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You are on page 1of 8

Vancouver, B.C., Canada

August 1-6, 2004

Paper No. 2325

SEISMIC EFFECTIVENESS OF

TUNED MASS DAMPER (TMD) FOR

DIFFERENT GROUND MOTION PARAMETERS

Dr. Mohan M. Murudi1

Mr. Sharadchandra M. Mane2

ABSTRACT

Tuned Mass Damper (TMD) has been found to be most effective for controlling the structural responses for

harmonic and wind excitations. In the present paper, the effectiveness of TMD in controlling the seismic response of

structures and the influence of various ground motion parameters on the seismic effectiveness of TMD have been

investigated. The structure considered is an idealized single-degree-of-freedom (SDOF) structure characterized by

its natural period of vibration and damping ratio. Various structures subjected to different actual recorded

earthquake ground motions and artificially generated ground motions are considered. It is observed that TMD is

effective in controlling earthquake response of lightly damped structures, both for actual recorded and artificially

generated earthquake ground motions. The effectiveness of TMD for a given structure depends on the frequency

content, bandwidth and duration of strong motion, however the seismic effectiveness of TMD is not affected by the

intensity of ground motion.

INTRODUCTION

Structural vibrations are caused due to dynamic excitations. Traditional methods of design for strength alone do not

necessarily ensure that the structure will respond dynamically in such a way that the comfort and safety of the

occupants is maintained, thus losing their relevance and are becoming economically non-viable. Many researchers

have made efforts to find some alternate method to control the structural response to manageable levels for

economical design for earthquake. One such controlling method, which is being currently investigated, is the use of

Tuned Mass Damper (TMD).

TMD is a viscous spring-mass unit, when attached to a vibrating main structure, provides a frequency dependant

hystersis that increases the damping in the structure. The efficiency of TMD for controlling structural response is

sensitive to its parameters i.e. mass, frequency, and damping ratio. TMD acts as a secondary vibrating system when

connected to primary vibrating system. When TMD is tuned to frequency close to natural frequency of structure,

vibration of structure makes TMD to vibrate in resonance, dissipating maximum vibration energy through damping

in damper and also due to relative movement of damper with respect to the structure. The main advantages of TMD

are, they are inherently stable and guaranteed to work even during major earthquakes. In addition TMD is attractive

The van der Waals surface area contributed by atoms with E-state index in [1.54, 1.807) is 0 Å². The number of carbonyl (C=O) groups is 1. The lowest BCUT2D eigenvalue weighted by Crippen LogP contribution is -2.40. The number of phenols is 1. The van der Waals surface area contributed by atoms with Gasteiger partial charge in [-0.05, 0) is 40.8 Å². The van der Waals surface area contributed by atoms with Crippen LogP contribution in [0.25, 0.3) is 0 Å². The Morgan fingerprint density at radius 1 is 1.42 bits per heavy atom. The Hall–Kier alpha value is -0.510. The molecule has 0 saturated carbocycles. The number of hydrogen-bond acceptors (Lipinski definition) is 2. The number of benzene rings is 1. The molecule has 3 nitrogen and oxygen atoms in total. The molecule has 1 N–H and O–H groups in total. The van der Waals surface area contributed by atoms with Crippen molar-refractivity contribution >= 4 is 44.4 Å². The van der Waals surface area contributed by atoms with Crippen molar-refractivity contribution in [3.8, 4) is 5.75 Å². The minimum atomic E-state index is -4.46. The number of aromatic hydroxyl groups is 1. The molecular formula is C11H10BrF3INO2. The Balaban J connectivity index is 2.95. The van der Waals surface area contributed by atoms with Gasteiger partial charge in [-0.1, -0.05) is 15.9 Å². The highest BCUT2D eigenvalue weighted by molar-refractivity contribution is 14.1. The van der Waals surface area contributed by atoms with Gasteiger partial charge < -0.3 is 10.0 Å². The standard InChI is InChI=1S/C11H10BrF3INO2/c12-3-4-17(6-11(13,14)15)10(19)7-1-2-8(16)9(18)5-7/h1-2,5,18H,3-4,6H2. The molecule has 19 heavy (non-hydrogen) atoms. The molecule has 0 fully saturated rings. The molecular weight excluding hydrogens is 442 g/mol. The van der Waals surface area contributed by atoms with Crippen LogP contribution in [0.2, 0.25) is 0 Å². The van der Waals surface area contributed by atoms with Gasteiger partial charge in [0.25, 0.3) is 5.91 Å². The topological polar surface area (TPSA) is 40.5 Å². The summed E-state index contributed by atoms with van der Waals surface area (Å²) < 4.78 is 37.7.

as it dissipates a substantial amount of vibration energy of main structure without requiring any connection to

ground. Many TMDs have been successfully implemented worldwide for wind response control in buildings,

chimneys and towers (Akita, Japan et al. 1994).

This paper mainly focuses on effect of ground motion parameters namely intensity of ground motion, central

frequency, bandwidth of ground motion, duration of strong motion on the effectiveness of TMD and its optimum

parameters. For this purpose various ground motions having different ground motion parameters have been

considered. The TMD is modeled as a mass with spring and damper, attached to SDOF structure, and thus the

combined system together acts as two degrees of freedom system.

1.Professor, Department of Structural Engineering, Bhartiya Vidya Bhavans Saradar Patel College of Engineering, Munshi

Nagar, Andheri (West), Mumbai, India- 400 058.

2Lecturer, Department of Civil Engineering, Mahatma Gandhi Missions College of Engineering and Technology, At Jun. of

NH_4 and Sion Panvel Expressway, Kamothe, Navi Mumbai-410209

2

TMD- structure interaction model is a single degree of freedom (SDOF) structure with TMD attached to it as shown

in fig. 1b. Thus the combined system is a two-degree of freedom system as shown in fig. 1b.

ud

TMD spring damper

ms mass

us kd TMD

cd md

ks

cs ms

structure

..

u g

The equation of motion for combined system is therefore written as

Where m , c and k are mass, damping and stiffness matrices of the whole system, respectively. l is the influence

vector and is taken as unit vector for the present case. The structure damping coefficient is given by cs=2s s ms in

which s is the structural damping ratio and s is the structural frequency. For harmonic base excitation

u&&g = u&&g 0 sin e t , where e is the excitation frequency and go is the ground motion amplitude, and for earthquake

ground motion, u&&g = a g (t ) where ag(t) is the ground acceleration. The above equation is solved using central